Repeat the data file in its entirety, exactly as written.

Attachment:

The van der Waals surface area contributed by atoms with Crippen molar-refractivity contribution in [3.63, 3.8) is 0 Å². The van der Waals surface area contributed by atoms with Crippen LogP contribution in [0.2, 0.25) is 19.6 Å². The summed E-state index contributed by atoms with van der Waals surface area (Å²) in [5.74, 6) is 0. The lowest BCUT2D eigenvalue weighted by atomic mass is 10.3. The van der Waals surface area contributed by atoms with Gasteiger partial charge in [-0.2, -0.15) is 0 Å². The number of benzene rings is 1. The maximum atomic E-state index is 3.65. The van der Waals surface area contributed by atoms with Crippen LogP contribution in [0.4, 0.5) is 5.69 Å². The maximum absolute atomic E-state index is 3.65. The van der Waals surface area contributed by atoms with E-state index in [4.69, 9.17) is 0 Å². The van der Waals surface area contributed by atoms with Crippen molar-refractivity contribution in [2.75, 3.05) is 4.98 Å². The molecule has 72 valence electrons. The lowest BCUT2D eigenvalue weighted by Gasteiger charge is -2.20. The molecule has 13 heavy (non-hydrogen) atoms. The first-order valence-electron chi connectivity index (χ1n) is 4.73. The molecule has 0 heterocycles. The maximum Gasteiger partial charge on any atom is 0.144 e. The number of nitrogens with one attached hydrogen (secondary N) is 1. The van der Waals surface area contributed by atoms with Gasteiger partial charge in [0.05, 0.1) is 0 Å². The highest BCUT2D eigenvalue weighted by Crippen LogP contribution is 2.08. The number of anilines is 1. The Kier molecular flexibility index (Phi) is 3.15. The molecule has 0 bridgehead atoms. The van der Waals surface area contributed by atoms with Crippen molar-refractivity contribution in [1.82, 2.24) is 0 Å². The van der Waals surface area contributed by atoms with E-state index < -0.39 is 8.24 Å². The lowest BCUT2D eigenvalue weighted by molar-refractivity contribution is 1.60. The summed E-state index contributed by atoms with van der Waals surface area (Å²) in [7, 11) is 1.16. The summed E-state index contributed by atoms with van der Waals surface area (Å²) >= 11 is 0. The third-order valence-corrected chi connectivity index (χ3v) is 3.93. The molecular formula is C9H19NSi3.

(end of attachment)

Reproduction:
The van der Waals surface area contributed by atoms with Crippen molar-refractivity contribution in [3.63, 3.8) is 0 Å². The van der Waals surface area contributed by atoms with Crippen LogP contribution in [0.2, 0.25) is 19.6 Å². The summed E-state index contributed by atoms with van der Waals surface area (Å²) in [5.74, 6) is 0. The lowest BCUT2D eigenvalue weighted by atomic mass is 10.3. The van der Waals surface area contributed by atoms with Gasteiger partial charge in [-0.2, -0.15) is 0 Å². The number of benzene rings is 1. The maximum atomic E-state index is 3.65. The van der Waals surface area contributed by atoms with Crippen LogP contribution in [0.4, 0.5) is 5.69 Å². The maximum absolute atomic E-state index is 3.65. The van der Waals surface area contributed by atoms with E-state index in [4.69, 9.17) is 0 Å². The van der Waals surface area contributed by atoms with Crippen molar-refractivity contribution in [2.75, 3.05) is 4.98 Å². The molecule has 72 valence electrons. The lowest BCUT2D eigenvalue weighted by Gasteiger charge is -2.20. The molecule has 13 heavy (non-hydrogen) atoms. The first-order valence-electron chi connectivity index (χ1n) is 4.73. The molecule has 0 heterocycles. The maximum Gasteiger partial charge on any atom is 0.144 e. The number of nitrogens with one attached hydrogen (secondary N) is 1. The van der Waals surface area contributed by atoms with Gasteiger partial charge in [0.05, 0.1) is 0 Å². The highest BCUT2D eigenvalue weighted by Crippen LogP contribution is 2.08. The number of anilines is 1. The Kier molecular flexibility index (Phi) is 3.15. The molecule has 0 bridgehead atoms. The van der Waals surface area contributed by atoms with Crippen molar-refractivity contribution in [1.82, 2.24) is 0 Å². The van der Waals surface area contributed by atoms with E-state index < -0.39 is 8.24 Å². The lowest BCUT2D eigenvalue weighted by molar-refractivity contribution is 1.60. The summed E-state index contributed by atoms with van der Waals surface area (Å²) in [7, 11) is 1.16. The summed E-state index contributed by atoms with van der Waals surface area (Å²) >= 11 is 0. The third-order valence-corrected chi connectivity index (χ3v) is 3.93. The molecular formula is C9H19NSi3.